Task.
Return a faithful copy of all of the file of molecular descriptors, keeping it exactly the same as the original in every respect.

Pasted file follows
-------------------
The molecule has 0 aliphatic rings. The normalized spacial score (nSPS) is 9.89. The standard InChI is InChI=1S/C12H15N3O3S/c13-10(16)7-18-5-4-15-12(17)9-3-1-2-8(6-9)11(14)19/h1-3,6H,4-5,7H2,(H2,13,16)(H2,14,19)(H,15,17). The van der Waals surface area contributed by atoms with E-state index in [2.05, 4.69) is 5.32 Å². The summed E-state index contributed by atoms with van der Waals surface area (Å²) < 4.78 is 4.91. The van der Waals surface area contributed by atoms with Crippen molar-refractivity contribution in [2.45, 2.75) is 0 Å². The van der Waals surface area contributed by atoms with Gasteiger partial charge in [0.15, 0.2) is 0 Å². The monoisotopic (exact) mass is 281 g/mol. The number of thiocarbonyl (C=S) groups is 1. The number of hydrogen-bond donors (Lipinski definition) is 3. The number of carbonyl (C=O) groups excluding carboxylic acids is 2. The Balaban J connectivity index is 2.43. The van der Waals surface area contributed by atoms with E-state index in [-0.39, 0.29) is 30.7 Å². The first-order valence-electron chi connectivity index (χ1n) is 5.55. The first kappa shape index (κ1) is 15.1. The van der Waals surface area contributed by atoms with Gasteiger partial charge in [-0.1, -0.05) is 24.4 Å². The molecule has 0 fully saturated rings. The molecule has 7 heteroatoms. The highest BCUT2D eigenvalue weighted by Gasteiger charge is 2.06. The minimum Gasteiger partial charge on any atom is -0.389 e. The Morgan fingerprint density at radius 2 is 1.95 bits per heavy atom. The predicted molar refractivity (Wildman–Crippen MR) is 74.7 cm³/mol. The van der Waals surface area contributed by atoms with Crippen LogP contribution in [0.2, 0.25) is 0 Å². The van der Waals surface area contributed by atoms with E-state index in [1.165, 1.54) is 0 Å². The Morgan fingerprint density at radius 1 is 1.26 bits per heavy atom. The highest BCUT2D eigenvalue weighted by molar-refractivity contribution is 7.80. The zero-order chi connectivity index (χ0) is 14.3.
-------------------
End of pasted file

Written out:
The molecule has 0 aliphatic rings. The normalized spacial score (nSPS) is 9.89. The standard InChI is InChI=1S/C12H15N3O3S/c13-10(16)7-18-5-4-15-12(17)9-3-1-2-8(6-9)11(14)19/h1-3,6H,4-5,7H2,(H2,13,16)(H2,14,19)(H,15,17). The van der Waals surface area contributed by atoms with E-state index in [2.05, 4.69) is 5.32 Å². The summed E-state index contributed by atoms with van der Waals surface area (Å²) < 4.78 is 4.91. The van der Waals surface area contributed by atoms with Crippen molar-refractivity contribution in [2.45, 2.75) is 0 Å². The van der Waals surface area contributed by atoms with Gasteiger partial charge in [0.15, 0.2) is 0 Å². The monoisotopic (exact) mass is 281 g/mol. The number of thiocarbonyl (C=S) groups is 1. The number of hydrogen-bond donors (Lipinski definition) is 3. The number of carbonyl (C=O) groups excluding carboxylic acids is 2. The Balaban J connectivity index is 2.43. The van der Waals surface area contributed by atoms with E-state index in [-0.39, 0.29) is 30.7 Å². The first-order valence-electron chi connectivity index (χ1n) is 5.55. The first kappa shape index (κ1) is 15.1. The van der Waals surface area contributed by atoms with Gasteiger partial charge in [-0.1, -0.05) is 24.4 Å². The molecule has 0 fully saturated rings. The molecule has 7 heteroatoms. The highest BCUT2D eigenvalue weighted by Gasteiger charge is 2.06. The minimum Gasteiger partial charge on any atom is -0.389 e. The Morgan fingerprint density at radius 2 is 1.95 bits per heavy atom. The predicted molar refractivity (Wildman–Crippen MR) is 74.7 cm³/mol. The van der Waals surface area contributed by atoms with Crippen LogP contribution in [0.2, 0.25) is 0 Å². The van der Waals surface area contributed by atoms with E-state index in [1.165, 1.54) is 0 Å². The Morgan fingerprint density at radius 1 is 1.26 bits per heavy atom. The highest BCUT2D eigenvalue weighted by molar-refractivity contribution is 7.80. The zero-order chi connectivity index (χ0) is 14.3.